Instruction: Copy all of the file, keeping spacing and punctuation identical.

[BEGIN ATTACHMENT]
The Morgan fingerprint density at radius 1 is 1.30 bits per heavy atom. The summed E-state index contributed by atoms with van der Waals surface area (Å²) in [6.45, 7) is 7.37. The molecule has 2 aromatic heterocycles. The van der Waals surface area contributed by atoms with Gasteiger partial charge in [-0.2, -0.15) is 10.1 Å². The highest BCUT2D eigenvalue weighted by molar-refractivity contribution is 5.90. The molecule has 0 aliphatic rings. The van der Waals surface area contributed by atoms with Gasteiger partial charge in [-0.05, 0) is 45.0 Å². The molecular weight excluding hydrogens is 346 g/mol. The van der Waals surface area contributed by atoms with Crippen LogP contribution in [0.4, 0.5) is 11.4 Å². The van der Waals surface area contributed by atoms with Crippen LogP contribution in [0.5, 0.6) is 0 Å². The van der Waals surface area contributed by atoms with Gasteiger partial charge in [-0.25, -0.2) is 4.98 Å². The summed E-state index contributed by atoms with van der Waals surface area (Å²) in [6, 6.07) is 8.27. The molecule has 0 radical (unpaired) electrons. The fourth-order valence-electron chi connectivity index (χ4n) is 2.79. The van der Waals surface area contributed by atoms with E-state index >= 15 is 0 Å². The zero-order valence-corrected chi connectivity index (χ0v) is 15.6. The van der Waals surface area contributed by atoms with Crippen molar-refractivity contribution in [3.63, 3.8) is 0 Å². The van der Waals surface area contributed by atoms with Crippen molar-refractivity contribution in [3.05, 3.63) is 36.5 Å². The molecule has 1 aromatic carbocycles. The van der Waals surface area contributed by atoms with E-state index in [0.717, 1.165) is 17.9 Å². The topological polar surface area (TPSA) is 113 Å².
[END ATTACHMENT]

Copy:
The Morgan fingerprint density at radius 1 is 1.30 bits per heavy atom. The summed E-state index contributed by atoms with van der Waals surface area (Å²) in [6.45, 7) is 7.37. The molecule has 2 aromatic heterocycles. The van der Waals surface area contributed by atoms with Gasteiger partial charge in [-0.2, -0.15) is 10.1 Å². The highest BCUT2D eigenvalue weighted by molar-refractivity contribution is 5.90. The molecule has 0 aliphatic rings. The van der Waals surface area contributed by atoms with Gasteiger partial charge in [-0.05, 0) is 45.0 Å². The molecular weight excluding hydrogens is 346 g/mol. The van der Waals surface area contributed by atoms with Crippen LogP contribution in [0.4, 0.5) is 11.4 Å². The van der Waals surface area contributed by atoms with Crippen LogP contribution in [0.5, 0.6) is 0 Å². The van der Waals surface area contributed by atoms with Gasteiger partial charge in [-0.25, -0.2) is 4.98 Å². The summed E-state index contributed by atoms with van der Waals surface area (Å²) in [6, 6.07) is 8.27. The molecule has 0 radical (unpaired) electrons. The fourth-order valence-electron chi connectivity index (χ4n) is 2.79. The van der Waals surface area contributed by atoms with E-state index >= 15 is 0 Å². The zero-order valence-corrected chi connectivity index (χ0v) is 15.6. The van der Waals surface area contributed by atoms with Crippen molar-refractivity contribution in [3.63, 3.8) is 0 Å². The van der Waals surface area contributed by atoms with Crippen molar-refractivity contribution in [3.05, 3.63) is 36.5 Å². The molecule has 1 aromatic carbocycles. The van der Waals surface area contributed by atoms with E-state index in [0.717, 1.165) is 17.9 Å². The topological polar surface area (TPSA) is 113 Å².